Angel Corbera Mori, a linguist at the Institute of Language Studies at the University of Campinas, explained in an interview with Telesur that language itself is critical to the preservation of culture as a whole. “If a language is lost, so is the medicine, culinary, histories, traditional knowledge.”
The Manoki currently live on a much smaller territory than they did historically. The smaller Irantxe Indigenous Territory is adjacent to the larger Manoki Indigenous Territory in Mato Grosso, the state with the largest amount of fire alerts. The tribe has been awaiting official recognition of their land for nine years. It remains stalled because of appeals by squatters who illegally purchased land in indigenous territory. The Manoki and other tribes fear that outsiders are now emboldened by Bolsonaro’s pro-development and anti-indigenous rhetoric to invade their territory.
The environmental impact of the fires has been catastrophic, torching at least 130,000 acres of the rainforest — the equivalent to 72,000 soccer fields. The Amazon in its natural, humid state is essentially fireproof, but deforestation prepped it for the fires that some experts have suggested were in almost entirely all started by humans. Despite a ban issued by Bolsonaro against intentional burning at the end of August, the fires are still burning, and will likely continue through the dry season. Mato Grosso is currently the state with the highest number of fires detected by satellites.
Source: Only 8 People in This Indigenous Tribe Still Speak Their Native Language. The Amazon Fires May Wipe It Out Completely. – VICE
One thought on “Only 8 People in This Indigenous Tribe Still Speak Their Native Language. The Amazon Fires May Wipe It Out Completely. – VICE”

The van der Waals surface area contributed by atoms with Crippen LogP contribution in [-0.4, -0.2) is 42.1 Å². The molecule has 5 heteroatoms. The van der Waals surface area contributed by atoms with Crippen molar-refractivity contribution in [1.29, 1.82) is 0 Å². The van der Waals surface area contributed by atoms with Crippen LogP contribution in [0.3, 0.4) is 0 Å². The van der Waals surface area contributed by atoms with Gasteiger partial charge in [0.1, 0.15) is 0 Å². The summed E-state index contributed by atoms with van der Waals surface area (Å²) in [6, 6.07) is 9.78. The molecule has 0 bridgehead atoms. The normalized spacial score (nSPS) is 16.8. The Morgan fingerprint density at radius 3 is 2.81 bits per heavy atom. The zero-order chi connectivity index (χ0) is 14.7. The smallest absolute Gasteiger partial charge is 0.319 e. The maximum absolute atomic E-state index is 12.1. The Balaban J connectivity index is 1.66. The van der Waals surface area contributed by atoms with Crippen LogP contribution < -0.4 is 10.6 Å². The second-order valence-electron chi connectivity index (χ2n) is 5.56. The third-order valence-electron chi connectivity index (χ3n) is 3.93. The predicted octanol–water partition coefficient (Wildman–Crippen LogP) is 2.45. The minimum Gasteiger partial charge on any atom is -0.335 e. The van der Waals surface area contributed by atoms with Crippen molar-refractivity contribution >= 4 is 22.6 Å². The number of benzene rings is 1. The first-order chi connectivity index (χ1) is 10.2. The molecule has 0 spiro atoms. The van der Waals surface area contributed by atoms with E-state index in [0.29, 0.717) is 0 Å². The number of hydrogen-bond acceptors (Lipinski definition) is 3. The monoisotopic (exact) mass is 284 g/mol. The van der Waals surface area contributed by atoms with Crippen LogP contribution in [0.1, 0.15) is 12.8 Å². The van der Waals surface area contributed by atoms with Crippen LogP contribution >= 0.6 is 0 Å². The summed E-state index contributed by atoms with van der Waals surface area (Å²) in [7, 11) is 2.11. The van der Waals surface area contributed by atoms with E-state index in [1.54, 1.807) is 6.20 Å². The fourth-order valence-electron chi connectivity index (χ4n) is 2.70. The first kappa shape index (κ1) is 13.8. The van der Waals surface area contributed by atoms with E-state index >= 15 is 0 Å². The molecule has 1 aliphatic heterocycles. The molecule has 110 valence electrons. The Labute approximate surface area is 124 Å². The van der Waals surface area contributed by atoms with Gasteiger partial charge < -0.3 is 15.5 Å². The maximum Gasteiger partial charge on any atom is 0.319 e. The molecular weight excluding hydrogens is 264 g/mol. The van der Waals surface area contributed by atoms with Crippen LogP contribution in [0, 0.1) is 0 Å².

How can this be allowed to continue, the decimation of a whole tribe.
The Brazilian Government are pushing for the Manoki tribe to assimulate into the Brazilian culture at the expense of their own.
Their lands and the forests are being taken over by other Brazilians without a thought for Manoki who were there first. While that is exremely important, but by affecting ‘Climate Change’, it could be all our lives, just for a momment in time, to progress a small part of the population.
Why have lessons not been learnt for this has been occurring for centuries, yes, not to the Manoki, but to others. The indigenous tribes of North America, the Carribean Islands, Australia, New Zealand, parts of Africa, in fact, most of the World. But still one part of the Human Race feels the need to conquer other humans.
At times it was done, by apparent, good intensions, or were they, the missionarie, bringing the word of their God, against the Gods of the indigenous and also explorers, who at times, claimed the lands they entered for their own country, without the consent of the indigenous tribes.
Was this progess or not, well, that could be down to who could have been asked, that is, if all survived.
The so called, civilised West conflicting with the, so called, uncivilised, but who defined civilised and uncivilised, well, the civilised. Why were the rights of the indigenous people notonly not respected, but completely ignored and this is continuing, as we see in Brazil and many other ares of the World.
Is this really progess?